The people over at the Peacock got the cold shoulder from many observers for not airing the HD version of their Summer Olympics 2004 coverage until 24 hours after the events took place. I remember having to decide on more than one evening whether to watch the live, standard-definition telecast--with its real-time updates, first-string announcers such as Bob Costas, and universal coverage of different venues--or the high-def version, with its tape delay, amateurish graphics, no-name announcers, and seemingly endless coverage of gymnastics. More often than not, I would choose SD, reserving the HD version for times when I just wanted to fill the screen with a nice-looking picture.
For the 2006 Winter Olympics in Torino, Italy, the network is simulcasting its coverage in HD, meaning that the HD broadcasts are as live as the standard-def broadcasts and will use the same cameras, graphics, and announcers (the SD coverage will actually be downconverted from HD cameras). NBC specified that it plans a total of 416 hours of coverage, much of which will be available in HD, including hockey, figure skating, and speed skating, as well as most skiing events, such as ski jumping. Events that won't receive the HD treatment, due to lack of HD cameras and production equipment at the event facilities, include some skiing events, curling, and luge (too bad--the luge helmet cam in HD would be sweet).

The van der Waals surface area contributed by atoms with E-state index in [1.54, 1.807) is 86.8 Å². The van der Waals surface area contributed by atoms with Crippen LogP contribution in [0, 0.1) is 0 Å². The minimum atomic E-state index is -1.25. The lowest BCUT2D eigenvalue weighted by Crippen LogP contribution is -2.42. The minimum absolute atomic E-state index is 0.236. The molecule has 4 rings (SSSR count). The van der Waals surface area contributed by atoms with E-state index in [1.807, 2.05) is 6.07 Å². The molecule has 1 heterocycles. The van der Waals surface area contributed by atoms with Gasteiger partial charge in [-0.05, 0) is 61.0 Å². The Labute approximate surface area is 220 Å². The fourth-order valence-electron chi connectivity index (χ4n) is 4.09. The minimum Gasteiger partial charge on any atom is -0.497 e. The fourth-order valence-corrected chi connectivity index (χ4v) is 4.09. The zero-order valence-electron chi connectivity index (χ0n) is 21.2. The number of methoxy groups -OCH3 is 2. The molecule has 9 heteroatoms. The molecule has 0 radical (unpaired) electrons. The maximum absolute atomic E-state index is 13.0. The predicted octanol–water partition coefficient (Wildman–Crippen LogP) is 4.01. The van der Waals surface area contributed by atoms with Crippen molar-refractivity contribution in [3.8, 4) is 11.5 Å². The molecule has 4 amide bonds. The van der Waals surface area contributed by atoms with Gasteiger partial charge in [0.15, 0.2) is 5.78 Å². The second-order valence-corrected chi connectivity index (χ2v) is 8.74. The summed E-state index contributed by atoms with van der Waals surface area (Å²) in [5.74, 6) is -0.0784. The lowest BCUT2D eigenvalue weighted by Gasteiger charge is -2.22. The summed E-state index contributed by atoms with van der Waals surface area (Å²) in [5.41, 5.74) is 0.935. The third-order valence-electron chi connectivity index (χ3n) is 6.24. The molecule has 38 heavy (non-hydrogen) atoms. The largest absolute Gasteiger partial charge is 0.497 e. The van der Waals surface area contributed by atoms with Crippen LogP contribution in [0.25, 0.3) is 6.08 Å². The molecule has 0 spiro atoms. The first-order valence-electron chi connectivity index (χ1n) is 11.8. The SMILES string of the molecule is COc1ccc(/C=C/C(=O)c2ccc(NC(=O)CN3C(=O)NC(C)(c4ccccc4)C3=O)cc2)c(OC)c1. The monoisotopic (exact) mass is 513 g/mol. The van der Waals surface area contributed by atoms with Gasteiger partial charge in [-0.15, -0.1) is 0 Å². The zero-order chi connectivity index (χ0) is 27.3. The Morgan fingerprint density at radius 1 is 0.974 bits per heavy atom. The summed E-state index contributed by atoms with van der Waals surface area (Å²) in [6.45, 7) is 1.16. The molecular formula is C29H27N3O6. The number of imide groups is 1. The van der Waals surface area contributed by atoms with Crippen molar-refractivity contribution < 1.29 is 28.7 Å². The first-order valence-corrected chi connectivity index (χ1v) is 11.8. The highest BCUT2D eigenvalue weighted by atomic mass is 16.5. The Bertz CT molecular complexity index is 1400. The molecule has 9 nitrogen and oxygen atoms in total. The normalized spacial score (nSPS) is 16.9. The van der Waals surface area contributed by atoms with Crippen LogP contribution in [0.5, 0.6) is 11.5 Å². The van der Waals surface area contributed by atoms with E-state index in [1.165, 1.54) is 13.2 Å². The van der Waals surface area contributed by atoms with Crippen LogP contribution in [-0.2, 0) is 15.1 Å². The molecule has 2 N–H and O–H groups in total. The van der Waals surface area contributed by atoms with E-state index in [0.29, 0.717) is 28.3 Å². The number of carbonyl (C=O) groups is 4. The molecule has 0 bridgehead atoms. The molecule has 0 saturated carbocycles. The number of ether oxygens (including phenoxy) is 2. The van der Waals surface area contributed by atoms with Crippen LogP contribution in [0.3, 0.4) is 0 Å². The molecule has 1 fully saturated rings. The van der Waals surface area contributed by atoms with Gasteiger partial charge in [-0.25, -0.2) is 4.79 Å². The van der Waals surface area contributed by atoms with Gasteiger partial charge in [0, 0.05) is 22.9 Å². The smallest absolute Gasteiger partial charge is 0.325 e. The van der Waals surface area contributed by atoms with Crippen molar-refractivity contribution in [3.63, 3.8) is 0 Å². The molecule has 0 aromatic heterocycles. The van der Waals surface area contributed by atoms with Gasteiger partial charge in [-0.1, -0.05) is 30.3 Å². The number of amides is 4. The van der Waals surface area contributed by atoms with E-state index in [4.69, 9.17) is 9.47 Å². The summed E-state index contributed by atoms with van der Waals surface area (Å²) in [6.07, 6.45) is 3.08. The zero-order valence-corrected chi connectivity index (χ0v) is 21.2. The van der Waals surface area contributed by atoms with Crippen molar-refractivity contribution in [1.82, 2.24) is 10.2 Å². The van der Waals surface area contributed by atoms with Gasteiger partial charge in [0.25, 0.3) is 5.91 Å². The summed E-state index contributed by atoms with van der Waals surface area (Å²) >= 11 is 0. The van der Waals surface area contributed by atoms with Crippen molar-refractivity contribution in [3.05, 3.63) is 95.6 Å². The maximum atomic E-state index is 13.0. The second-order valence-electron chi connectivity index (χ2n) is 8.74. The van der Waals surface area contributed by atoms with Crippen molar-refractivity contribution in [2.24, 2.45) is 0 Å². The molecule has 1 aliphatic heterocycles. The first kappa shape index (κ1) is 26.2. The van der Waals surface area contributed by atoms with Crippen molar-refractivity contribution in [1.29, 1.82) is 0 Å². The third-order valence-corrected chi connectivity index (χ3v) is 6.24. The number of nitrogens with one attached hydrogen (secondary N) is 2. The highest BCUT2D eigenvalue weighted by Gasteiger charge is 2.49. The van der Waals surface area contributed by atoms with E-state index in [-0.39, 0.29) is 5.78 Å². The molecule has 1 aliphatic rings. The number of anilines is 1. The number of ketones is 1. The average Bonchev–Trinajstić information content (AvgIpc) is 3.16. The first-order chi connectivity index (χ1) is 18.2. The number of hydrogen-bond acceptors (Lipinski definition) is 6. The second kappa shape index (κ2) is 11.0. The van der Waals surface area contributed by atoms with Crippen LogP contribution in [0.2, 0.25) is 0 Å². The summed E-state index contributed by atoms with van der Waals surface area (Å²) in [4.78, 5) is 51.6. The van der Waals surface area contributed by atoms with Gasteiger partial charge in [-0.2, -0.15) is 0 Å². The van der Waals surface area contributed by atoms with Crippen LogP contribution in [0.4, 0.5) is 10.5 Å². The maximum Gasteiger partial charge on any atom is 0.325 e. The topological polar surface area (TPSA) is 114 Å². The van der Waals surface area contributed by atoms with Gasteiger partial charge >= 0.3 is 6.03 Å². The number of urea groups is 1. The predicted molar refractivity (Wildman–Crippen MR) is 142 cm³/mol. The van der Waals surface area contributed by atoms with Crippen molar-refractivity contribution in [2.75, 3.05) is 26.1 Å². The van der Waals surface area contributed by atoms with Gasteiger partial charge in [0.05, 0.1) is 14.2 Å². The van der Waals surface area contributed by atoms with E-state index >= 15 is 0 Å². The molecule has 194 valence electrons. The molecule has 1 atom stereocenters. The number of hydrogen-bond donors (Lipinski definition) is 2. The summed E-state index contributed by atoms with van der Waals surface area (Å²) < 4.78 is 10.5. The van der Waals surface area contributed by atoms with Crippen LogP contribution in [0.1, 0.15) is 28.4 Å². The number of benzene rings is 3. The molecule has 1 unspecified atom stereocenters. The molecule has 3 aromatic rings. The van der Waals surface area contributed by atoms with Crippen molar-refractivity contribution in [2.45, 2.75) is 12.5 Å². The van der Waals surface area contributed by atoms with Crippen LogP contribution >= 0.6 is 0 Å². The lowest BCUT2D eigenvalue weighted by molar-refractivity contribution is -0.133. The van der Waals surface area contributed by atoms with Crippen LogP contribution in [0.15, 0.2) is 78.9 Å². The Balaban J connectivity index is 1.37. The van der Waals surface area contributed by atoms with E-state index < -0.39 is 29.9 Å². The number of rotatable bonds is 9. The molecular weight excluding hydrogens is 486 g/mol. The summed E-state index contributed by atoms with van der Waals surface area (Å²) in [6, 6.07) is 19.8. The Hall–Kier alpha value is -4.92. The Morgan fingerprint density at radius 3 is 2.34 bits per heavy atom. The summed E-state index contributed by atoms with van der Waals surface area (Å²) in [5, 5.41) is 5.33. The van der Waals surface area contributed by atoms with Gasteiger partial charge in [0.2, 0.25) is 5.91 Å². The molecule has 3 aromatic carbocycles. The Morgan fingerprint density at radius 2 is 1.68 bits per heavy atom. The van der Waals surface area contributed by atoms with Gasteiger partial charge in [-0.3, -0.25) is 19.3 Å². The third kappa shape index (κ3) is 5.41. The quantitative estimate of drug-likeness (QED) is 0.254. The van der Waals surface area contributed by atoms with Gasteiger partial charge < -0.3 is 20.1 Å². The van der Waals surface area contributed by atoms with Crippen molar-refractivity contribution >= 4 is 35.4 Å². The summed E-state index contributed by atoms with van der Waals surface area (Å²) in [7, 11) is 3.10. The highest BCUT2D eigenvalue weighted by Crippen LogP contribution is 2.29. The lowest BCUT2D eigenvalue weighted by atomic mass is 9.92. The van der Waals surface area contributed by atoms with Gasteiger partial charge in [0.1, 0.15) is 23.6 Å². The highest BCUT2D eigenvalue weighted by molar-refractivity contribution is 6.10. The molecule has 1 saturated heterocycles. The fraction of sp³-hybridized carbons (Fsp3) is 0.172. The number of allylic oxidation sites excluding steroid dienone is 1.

According to the Los Angeles Times, the east coast will receive most of the coverage live, while the west coast will have to deal with the standard three-hour time delay for NBC's prime-time coverage. Per a release on broadcastbuyer.tv by way of Phil Swann's new blog, the HD broadcasts will be available in Dolby Digital 5.1 on NBC's local high-def affiliate stations and also on UniversalHD, NBC's sister network that's available from satcasters DirecTV and Dish Network as well as from select cable providers. The opening ceremony will be broadcast in high-def on NBC at 8 p.m., Friday, February 10.